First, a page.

Bioshock Infinite has been through the ringer as of late, with several delays and some small controversy, but at the end of the day, it certainly does look a premium R600 game. It’s a single-player affair though, and after all the extra time spent on it, you’d expect a game loaded with content. And you’d be right, because right now, there’s around two entire games worth of content there…that has been cut.
Speaking to AusGamers, creative director Ken Levine cleared the air first about the new delay, which sets the game back a month, from a February release to March now, saying that it was unfortunately necessary.
“At the end of the day, it has to be great. So if it’s another 30 days, it’s another 30 days” Levine said.
I think the fans, at the end of the day, they want to play a game that is what the designers intended, and the developers intended. And the people who really sort of pay the price for it are the developers, because they have to keep working that much harder. But I think that we’re a team that’s happy to do that, because we’re so passionate about the game.
We have this sort of motto that — and Rod [Fergusson] (formerly Epic Games) sort of mentioned this when he came on — you just need to leave it all on the field. Especially if you’re a first-time game developer, and you look back at a game, you always think about the things you could have done in it.
But as for the rest of the development, Levine says that production began to drift a little too close to the original Bioshock, especially with the design of Songbird, the captor of Elizabeth that Booker is sent to liberate from the floating city of Columbia;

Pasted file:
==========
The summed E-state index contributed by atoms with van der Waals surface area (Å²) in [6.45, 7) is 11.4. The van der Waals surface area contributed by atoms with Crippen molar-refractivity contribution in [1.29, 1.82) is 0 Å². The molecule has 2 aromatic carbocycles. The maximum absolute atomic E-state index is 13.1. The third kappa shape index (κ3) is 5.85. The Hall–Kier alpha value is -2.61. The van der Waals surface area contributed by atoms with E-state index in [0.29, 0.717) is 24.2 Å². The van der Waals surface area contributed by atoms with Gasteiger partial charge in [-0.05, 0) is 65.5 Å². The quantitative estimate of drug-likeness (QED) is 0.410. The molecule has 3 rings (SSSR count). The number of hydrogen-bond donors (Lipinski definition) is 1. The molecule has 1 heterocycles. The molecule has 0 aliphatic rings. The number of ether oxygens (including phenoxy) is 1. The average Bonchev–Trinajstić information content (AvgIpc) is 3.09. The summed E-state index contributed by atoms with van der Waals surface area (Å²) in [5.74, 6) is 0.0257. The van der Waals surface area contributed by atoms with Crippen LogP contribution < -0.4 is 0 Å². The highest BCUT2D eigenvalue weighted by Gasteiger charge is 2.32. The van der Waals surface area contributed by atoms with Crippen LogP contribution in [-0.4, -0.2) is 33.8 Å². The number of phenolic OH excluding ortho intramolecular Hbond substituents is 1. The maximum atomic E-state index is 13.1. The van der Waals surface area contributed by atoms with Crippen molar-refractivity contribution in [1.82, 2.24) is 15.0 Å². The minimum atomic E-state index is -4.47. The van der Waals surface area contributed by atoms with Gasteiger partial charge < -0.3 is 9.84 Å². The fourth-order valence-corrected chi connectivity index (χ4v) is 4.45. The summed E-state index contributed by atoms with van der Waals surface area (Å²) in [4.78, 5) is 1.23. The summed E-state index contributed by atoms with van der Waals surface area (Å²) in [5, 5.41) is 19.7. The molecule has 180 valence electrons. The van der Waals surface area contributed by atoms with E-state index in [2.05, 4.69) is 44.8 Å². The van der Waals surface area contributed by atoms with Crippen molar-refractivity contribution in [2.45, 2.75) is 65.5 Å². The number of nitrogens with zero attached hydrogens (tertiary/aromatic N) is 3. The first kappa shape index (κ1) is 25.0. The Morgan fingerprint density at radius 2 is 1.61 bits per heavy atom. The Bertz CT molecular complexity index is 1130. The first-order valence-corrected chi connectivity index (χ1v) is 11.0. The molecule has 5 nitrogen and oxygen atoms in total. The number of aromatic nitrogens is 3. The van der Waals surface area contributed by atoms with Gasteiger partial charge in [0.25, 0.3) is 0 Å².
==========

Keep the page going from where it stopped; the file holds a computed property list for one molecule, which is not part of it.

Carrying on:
Songbird looked much like a Big Daddy, specifically very much like a Big Daddy, with wings, and we realised we were staying in our comfort zone.
So as we evolved it, it’s sort of a little bit of this [makes a layer-by-layer hand gesture], where we do a little bit of work on the world, and that gives the storytellers ideas, then those story ideas give the world-builders ideas, and you go back and forth, and frankly, there were ideas that didn’t work a lot of times; so back to the drawing board.
I can’t tell you how much of this game… we probably cut two games worth of stuff out of the game, and I say that just in terms of content. Finishing and polishing is a whole other matter, but this is just the raw amount of content, we cut tonnes and tonnes of stuff, because it’s not an easy… we didn’t wake up one day and say ‘Oh, yes. Booker knows a bit, and this is who they are, and this is their path; and it’s going to start this way, and there’s going to be this lighthouse’.
Those things aren’t always apparent at the beginning.
Makes sense then, but how about saving that extra content for a quick buck in the form of DLC then? According to Levine, don’t expect to see any extra content in that form, as Bioshock Infinite has a very clear beginning, middle and ending in store;
Oh, there’s definitely a definitive end to the narrative in this game. Any of the content that I talked about, there’s nothing that we could pack together and ship. A, it’s cut for a reason: we didn’t think it fit, and B, it’s left in a state that is completely… there’s a term that we have called “rot”, in the games industry.
If you leave a level, or if you leave some code for a long time, and you don’t tend to it, other code evolves around it, and that code gets broken, effectively.
“It’s very much like rot. Everything would be so deeply rotted, you wouldn’t be able to do anything with it. So I think to… there’s nothing in that, that we’re ready to go with, even remotely, that we’d really be able to release — there’s no day-one DLC on this thing [laughs], in terms of a content package.
I think that we didn’t have, certainly Irrational, as a studio, didn’t have the bandwidth to be even thinking about that. We just were really focused on making this game ready.
I’m not too shaken up by Bioshock Infinite being delayed by a month. Hell, I’d wait an extra year if I have to, because playing a game that needs patching from day one is never a good sign.
Last Updated: December 13, 2012